To say that the summer wasn’t what I expected it to be would be an understatement. Don’t ask how I deluded myself into thinking that a college summer was, by default, a big happy picnic. When I started at college, I wished for a lot of things. I expected a learning experience finally rid of the endless, soul-crushing grind for marks. I wanted the friends, the right guy, the song that’ll be my college experience, the book that’ll revolutionize my perspective and the movie that’ll change my thinking, the photo that’ll show me happy and with my teeth not too big. When you move out of the house and to a place 330 kilometers away (parent-free), when you turn 18 and stop wearing the Uniform, that’s what you expect. I know, I know. I was naive and idealistic.
After the grand freshie college dream comes the grand freshie summer. Toward the lag end of the semester, when exams are upon you and mess food seems more of an agony than usual, I set my sights on the long summer before me – three months, nearly as long as the semester itself. Why, I wondered? Seems an awful lot of time, mustn’t get bored. So, I applied for an internship. The people at the institute I wanted to work with were surprised at what seemed a suspicious enthusiasm for occupying myself, but they agreed to take me on.
Back at home, I spent an inordinate amount of time appreciating the luxury of good food, fantastic weather and not having to wash my clothes, among other things. But slowly, it began to wear on me. “I can’t wait to go home!” – if I had a rupee for every single time I said that last semester, I could afford a pair of heels at Clarke’s. Well, I’m home. Now what?
Friends. Call them, catch up with them, swap awesome (?) stories. So I did. But a year and a city put a lot of distance between people you were inseparable with in school. “No, Liza. I have internals. Externals. Theory. Practicals”. They poured out their hearts to me. Over the phone. If you have friends, who for some obscure reason decided to bury themselves in med school, you’ll know the difficulties of convincing them that watching a movie won’t hurt their chances of acing exams which are a month away.
Trawling internet aimlessly. Facebook, that bane, that insane mindless website we’re reduced to checking every hour or so, hoping it’ll entertain us, fearing others are having more fun than us (turns out that’s an actual syndrome, with a name and everything- Fear Of Missing Out). FB. FOMO. FML. I scrolled through my news feed taking an unhealthy amount of interest in other people’s lives. I mailed people I hadn’t spoken to in ages. I wandered through the World Wide Web without purpose for hours.
Exercise. Ah, yes. A new body for the new semester. A vision loomed before my eyes, me with a svelte body finally able to fit into the proverbial tiny pair of jeans … I’ll go walking everyday. Not the crack of dawn, well past that, but still. Walking shoes? Check. Music? Check. Clothes? Sort of-check. (Only old men and chatty loud housewives frequent our park in the mornings. I wasn’t going to dress up.) A month down the road, the fat clings to my cells with a disappointing tenacity. But why?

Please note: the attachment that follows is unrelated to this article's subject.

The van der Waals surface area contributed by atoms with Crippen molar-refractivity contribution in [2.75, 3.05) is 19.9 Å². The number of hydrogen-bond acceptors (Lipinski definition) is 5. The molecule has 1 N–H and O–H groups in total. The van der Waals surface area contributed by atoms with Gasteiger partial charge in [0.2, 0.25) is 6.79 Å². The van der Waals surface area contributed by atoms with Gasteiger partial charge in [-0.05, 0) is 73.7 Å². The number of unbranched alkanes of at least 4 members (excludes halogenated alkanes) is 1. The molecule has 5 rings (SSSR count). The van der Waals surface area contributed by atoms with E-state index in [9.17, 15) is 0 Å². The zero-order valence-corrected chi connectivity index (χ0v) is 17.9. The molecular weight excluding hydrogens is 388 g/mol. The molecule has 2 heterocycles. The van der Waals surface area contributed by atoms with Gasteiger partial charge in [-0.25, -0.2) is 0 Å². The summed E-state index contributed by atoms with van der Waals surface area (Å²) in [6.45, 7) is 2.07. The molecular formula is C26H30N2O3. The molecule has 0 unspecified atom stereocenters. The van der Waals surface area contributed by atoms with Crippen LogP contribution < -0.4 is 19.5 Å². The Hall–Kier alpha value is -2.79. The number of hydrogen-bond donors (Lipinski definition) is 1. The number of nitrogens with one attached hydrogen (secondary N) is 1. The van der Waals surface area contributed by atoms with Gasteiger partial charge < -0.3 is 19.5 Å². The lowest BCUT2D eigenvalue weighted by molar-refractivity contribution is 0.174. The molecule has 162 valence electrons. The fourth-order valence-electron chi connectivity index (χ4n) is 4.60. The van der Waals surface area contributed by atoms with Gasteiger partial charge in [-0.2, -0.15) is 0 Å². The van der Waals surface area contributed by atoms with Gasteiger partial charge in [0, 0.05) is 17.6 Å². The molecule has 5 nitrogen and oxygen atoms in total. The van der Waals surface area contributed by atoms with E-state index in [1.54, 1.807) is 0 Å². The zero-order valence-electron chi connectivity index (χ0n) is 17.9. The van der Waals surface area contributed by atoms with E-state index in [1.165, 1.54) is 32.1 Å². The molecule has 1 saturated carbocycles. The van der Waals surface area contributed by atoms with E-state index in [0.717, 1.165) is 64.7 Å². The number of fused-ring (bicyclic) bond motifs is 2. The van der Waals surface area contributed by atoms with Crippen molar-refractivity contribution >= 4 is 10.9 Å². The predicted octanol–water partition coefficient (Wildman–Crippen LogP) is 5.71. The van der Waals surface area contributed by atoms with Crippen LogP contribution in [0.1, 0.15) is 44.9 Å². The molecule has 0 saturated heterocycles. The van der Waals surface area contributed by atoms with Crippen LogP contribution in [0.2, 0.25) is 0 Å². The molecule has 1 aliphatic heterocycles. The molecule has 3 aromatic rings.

The summer can be disappointing, but there must be a lot you can do in three whole months, right? When I asked Google, it gave me a list of “101 fun things to do in summer.” My God. Among other inane ideas, some stand out – “Grow a sunflower plant?” No, thanks. “Sleep in your backyard under the stars.” Okay, but you missed the part about getting ravished by mosquitoes that have appetites to rival vampires.
So I made my own list. One thing I really enjoyed was acquiring rudimentary culinary skills. I got absurdly inventive with food, aided by my mother who was ecstatic that I had finally deigned to make an appearance in the kitchen with purposes other than raiding the stores. Cooking isn’t necessarily effortless, but it’s fun and gives you a wonderful sense of accomplishment at the end of it all.
Although most of us have lived all our lives in one city, not many can claim to be acquainted well with it. To get your holiday looking up, get out and explore your city. Go to places you haven’t been to before, explore their shops and food. Look up blogs and web pages and even the newspaper to find out about activities, like pottery workshops, book fairs or plays. Or circuses, if you are seriously lucky. The next time someone new to the city asks you what to do when there, you mustn’t be stumped!
All of us love having to do nothing when there is stuff to be done. So find something that requires work, like driving lessons, learning to solve the cryptic crossword, or swimming classes, or even an internship. It’ll ensure that the remaining time is spent doing (and appreciating) genuinely entertaining and relatively easy things, like movies or books.
A more radical plan, but one that promises amusement, is travel. Now, planning is absolutely essential for this one. Warn your parents beforehand of your intentions (so you give them time to exhaust all the arguments they have against it) and save money for expenses over the year. Get friends to go along with you, or sign up for a student tour package. Nothing beats the fun of novelty, and of travelling with friends. And who knows, you might even get that photo you’ve always wanted.
Your summer and mine need not be the vague mess it usually turns out to be. I hope we all have good stories when we’re back next semester.